The Victorian Responsible Gambling Foundation is seeking expressions of interest from people who have personal experience of gambling harm, including as an affected other, to join our Lived Experience (LEX) Advisory Committee.
LEX was established in October 2018 following a review of existing advisory committees in healthcare delivery, disability and mental health organisations, and of research related to best practice consumer participation in providing advice to organisations.
The committee’s primary role is to provide advice to the Foundation’s board and management on planning and implementing services for Victorians affected by gambling harm; gambling harm prevention strategies and project proposals, and research priorities and proposals.
Creation of the committee is an acknowledgement that the lived experience perspective is essential to further develop effective programs, policies and services to reduce gambling harm and address stigma.
From its first year, the committee has provided significant input into the development of the Foundation’s approach to stigma, including guidance on the language used to talk about gambling and gambling harm.
As LEX member Anna Bardsley explains, ‘I stopped using the term “problem gambler”: we are people harmed by gambling’.
Insights from lived experience
In 2020, Foundation-funded research ‘Lived experience of help-seeking in the presence of gambling related harms and coexisting mental health conditions’ was carried out by Dr Aino Suomi and Associate Professor Nicki Dowling. It found that a ‘wealth of literature suggests that engagement of people with lived experience of the target health condition can be a pathway toward achieving the goals of improved quality of care, better treatment matching, reduced health care costs, and improved public health’.
The research also established some core principles for engaging with people with lived experience including acknowledging the authority of their experience; meaningful inclusion, not tokenistic; inclusion of LEX from service and policy conception to delivery, and recognition that people’s understanding of their own experience changes with time and understanding – gambling harm is not fixed but fluid.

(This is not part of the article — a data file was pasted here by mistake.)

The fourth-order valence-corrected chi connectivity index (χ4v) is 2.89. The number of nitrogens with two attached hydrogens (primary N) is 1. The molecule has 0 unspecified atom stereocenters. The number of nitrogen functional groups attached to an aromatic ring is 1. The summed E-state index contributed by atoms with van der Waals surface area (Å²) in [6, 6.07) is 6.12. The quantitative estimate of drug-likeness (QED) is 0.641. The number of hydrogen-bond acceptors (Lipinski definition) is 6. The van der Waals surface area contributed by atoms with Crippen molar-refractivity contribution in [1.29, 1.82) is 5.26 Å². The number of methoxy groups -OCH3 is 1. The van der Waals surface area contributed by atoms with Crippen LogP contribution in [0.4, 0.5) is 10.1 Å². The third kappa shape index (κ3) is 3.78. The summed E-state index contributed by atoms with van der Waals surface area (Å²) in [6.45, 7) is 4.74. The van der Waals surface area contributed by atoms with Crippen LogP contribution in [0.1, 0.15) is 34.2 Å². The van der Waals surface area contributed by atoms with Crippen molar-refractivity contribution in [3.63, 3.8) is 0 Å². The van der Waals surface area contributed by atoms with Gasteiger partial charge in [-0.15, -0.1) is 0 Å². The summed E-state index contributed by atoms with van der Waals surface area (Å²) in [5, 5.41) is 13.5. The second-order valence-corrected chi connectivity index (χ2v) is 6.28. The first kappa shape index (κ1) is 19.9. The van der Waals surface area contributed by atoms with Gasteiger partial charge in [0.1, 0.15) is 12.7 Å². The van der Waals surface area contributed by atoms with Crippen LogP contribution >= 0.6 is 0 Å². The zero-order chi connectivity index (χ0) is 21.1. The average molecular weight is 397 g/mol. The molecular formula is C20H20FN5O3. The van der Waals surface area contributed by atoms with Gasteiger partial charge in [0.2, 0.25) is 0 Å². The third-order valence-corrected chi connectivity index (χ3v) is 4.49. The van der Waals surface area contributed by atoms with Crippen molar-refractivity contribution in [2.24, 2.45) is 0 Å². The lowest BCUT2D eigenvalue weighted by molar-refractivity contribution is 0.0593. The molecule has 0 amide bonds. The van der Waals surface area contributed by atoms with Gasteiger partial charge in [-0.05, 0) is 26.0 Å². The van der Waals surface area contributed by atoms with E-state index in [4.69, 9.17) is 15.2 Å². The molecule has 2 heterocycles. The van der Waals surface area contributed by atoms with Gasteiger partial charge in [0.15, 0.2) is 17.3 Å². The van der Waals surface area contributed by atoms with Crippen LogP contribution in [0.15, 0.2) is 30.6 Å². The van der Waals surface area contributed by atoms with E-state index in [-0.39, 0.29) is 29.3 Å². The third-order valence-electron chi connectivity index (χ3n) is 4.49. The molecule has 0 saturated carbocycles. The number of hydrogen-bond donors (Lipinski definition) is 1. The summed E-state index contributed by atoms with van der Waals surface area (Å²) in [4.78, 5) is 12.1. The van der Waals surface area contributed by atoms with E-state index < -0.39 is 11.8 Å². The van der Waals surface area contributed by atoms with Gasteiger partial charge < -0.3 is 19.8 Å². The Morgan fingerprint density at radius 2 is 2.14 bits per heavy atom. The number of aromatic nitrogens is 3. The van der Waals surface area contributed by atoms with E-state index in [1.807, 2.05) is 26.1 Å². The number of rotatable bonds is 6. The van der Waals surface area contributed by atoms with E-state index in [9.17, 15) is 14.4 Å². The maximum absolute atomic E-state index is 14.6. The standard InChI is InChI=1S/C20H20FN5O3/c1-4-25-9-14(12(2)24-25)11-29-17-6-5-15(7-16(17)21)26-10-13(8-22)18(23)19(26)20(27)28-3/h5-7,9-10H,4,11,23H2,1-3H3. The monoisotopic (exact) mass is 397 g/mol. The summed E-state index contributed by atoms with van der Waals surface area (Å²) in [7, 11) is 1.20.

LEX participants consulted in the research established a comprehensive working definition of gambling harm which included:
- The experience of loss stemming from gambling, either your own or someone else’s, and the acknowledgment there are so many different types, including loss of: identity, dignity, sense of purpose, sense of order, faith, friends and family, sense of belonging, cognitive skills such as the ability to read and to concentrate, and material losses including money and possessions
- Lying about, and hiding gambling, including dishonesty, inability to pay for life necessities, employment impact, relationship breakdown, cognitive damage, sleep disorders, neglect of health, criminal activity, disassociation, overwhelming experience of fear, shame and guilt, brain changes, suicidal thoughts, feeling trapped, and hopelessness.
Why join the committee?
Current members represent a diversity of experiences in types of gambling harm and pathways to recovery. A significant group insight has been that everybody’s lived experience of gambling harm is different; an acknowledgement that respected individual differences.
This insight was also mirrored in the research with the report finding that ‘everyone has their own story and that lived experience of gambling harm involves both unique experiences to every individual and shared experiences among the individuals’.
LEX member Fred Rubinstein explains why he’s a member…
‘I joined … because I felt I had a lot to offer. The Foundation will run us through their ideas and their upcoming campaigns and operations and they will look for advice from us.
‘The most rewarding part of being on the committee is turning a really difficult time of my life into something … where I can contribute and give back and be part of a team. My input is worthwhile and helping in some small way.
‘I would say to someone thinking of joining the committee to just do it. It’s been a very rewarding use of my time. I’ve gained a lot of relationships and the feeling that my input is … listened to and acted upon is very rewarding.’
A pride-boosting experience
LEX member Lynda Genser explains why she’s a member…
‘Being on the committee is a safe place for all of us. We’re able to talk about things that happened to us; how they happened to us. Nobody ever looks down on us.
‘What the Foundation has done for me is make me be proud of what I am now, not only ashamed of what I did before.
‘You will find that you have done something not only for the greater good of others but to help yourself. It is one of the most rewarding things I’ve done and, at 80 years old, I can honestly say I’ve done quite a few rewarding things in my life.’
The closing date for expressions of interest is Monday 7 November 2022. Apply via our website.